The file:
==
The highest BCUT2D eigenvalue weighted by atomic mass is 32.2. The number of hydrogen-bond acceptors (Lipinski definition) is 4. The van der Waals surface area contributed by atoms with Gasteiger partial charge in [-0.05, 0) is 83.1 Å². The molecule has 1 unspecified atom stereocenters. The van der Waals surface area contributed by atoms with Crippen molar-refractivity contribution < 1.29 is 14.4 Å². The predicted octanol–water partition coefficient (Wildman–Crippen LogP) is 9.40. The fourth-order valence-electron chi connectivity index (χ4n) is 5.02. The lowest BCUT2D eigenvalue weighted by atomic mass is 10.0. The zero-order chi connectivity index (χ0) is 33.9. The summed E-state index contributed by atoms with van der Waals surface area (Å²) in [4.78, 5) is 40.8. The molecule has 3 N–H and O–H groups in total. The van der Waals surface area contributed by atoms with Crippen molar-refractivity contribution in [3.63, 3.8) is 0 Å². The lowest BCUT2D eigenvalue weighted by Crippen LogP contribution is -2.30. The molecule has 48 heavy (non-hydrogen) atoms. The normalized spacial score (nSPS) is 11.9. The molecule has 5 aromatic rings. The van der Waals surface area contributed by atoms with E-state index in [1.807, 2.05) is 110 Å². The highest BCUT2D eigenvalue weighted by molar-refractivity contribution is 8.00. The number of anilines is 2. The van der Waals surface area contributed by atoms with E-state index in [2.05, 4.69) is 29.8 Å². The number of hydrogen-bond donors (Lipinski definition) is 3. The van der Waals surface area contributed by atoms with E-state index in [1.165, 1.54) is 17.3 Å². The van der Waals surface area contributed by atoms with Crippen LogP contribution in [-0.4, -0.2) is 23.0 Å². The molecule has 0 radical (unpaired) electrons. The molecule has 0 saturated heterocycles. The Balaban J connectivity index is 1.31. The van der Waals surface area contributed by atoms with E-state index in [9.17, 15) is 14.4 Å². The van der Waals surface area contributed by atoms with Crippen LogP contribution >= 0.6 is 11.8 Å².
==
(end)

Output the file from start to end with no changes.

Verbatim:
The highest BCUT2D eigenvalue weighted by atomic mass is 32.2. The number of hydrogen-bond acceptors (Lipinski definition) is 4. The van der Waals surface area contributed by atoms with Gasteiger partial charge in [-0.05, 0) is 83.1 Å². The molecule has 1 unspecified atom stereocenters. The van der Waals surface area contributed by atoms with Crippen molar-refractivity contribution < 1.29 is 14.4 Å². The predicted octanol–water partition coefficient (Wildman–Crippen LogP) is 9.40. The fourth-order valence-electron chi connectivity index (χ4n) is 5.02. The lowest BCUT2D eigenvalue weighted by atomic mass is 10.0. The zero-order chi connectivity index (χ0) is 33.9. The summed E-state index contributed by atoms with van der Waals surface area (Å²) in [4.78, 5) is 40.8. The molecule has 3 N–H and O–H groups in total. The van der Waals surface area contributed by atoms with Crippen molar-refractivity contribution in [3.63, 3.8) is 0 Å². The lowest BCUT2D eigenvalue weighted by Crippen LogP contribution is -2.30. The molecule has 48 heavy (non-hydrogen) atoms. The normalized spacial score (nSPS) is 11.9. The molecule has 5 aromatic rings. The van der Waals surface area contributed by atoms with E-state index in [1.807, 2.05) is 110 Å². The highest BCUT2D eigenvalue weighted by molar-refractivity contribution is 8.00. The number of anilines is 2. The van der Waals surface area contributed by atoms with E-state index in [2.05, 4.69) is 29.8 Å². The number of hydrogen-bond donors (Lipinski definition) is 3. The van der Waals surface area contributed by atoms with E-state index in [1.165, 1.54) is 17.3 Å². The van der Waals surface area contributed by atoms with Crippen LogP contribution in [-0.4, -0.2) is 23.0 Å². The molecule has 0 radical (unpaired) electrons. The molecule has 0 saturated heterocycles. The Balaban J connectivity index is 1.31. The van der Waals surface area contributed by atoms with E-state index in [9.17, 15) is 14.4 Å². The van der Waals surface area contributed by atoms with Crippen LogP contribution >= 0.6 is 11.8 Å².